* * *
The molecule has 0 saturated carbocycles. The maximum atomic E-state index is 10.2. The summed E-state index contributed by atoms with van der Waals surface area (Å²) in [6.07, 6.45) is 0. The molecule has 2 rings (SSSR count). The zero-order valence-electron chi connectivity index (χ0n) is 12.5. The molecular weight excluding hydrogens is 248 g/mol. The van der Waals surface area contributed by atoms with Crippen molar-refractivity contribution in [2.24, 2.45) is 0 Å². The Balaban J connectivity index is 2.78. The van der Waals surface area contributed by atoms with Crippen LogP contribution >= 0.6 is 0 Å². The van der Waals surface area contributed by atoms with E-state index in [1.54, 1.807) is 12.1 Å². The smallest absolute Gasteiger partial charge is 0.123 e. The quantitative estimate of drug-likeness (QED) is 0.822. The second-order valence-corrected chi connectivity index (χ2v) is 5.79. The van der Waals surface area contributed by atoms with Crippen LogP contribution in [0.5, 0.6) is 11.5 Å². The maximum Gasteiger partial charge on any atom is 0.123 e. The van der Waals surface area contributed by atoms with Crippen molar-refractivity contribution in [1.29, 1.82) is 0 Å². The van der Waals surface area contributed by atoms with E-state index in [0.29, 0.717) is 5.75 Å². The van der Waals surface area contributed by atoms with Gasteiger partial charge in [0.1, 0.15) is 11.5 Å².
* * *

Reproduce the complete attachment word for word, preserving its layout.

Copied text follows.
The molecule has 0 saturated carbocycles. The maximum atomic E-state index is 10.2. The summed E-state index contributed by atoms with van der Waals surface area (Å²) in [6.07, 6.45) is 0. The molecule has 2 rings (SSSR count). The zero-order valence-electron chi connectivity index (χ0n) is 12.5. The molecular weight excluding hydrogens is 248 g/mol. The van der Waals surface area contributed by atoms with Crippen molar-refractivity contribution in [2.24, 2.45) is 0 Å². The Balaban J connectivity index is 2.78. The van der Waals surface area contributed by atoms with Crippen LogP contribution >= 0.6 is 0 Å². The van der Waals surface area contributed by atoms with E-state index in [1.54, 1.807) is 12.1 Å². The smallest absolute Gasteiger partial charge is 0.123 e. The quantitative estimate of drug-likeness (QED) is 0.822. The second-order valence-corrected chi connectivity index (χ2v) is 5.79. The van der Waals surface area contributed by atoms with Crippen LogP contribution in [0.5, 0.6) is 11.5 Å². The maximum Gasteiger partial charge on any atom is 0.123 e. The van der Waals surface area contributed by atoms with Crippen molar-refractivity contribution in [1.29, 1.82) is 0 Å². The van der Waals surface area contributed by atoms with E-state index in [0.29, 0.717) is 5.75 Å². The van der Waals surface area contributed by atoms with Gasteiger partial charge in [0.1, 0.15) is 11.5 Å².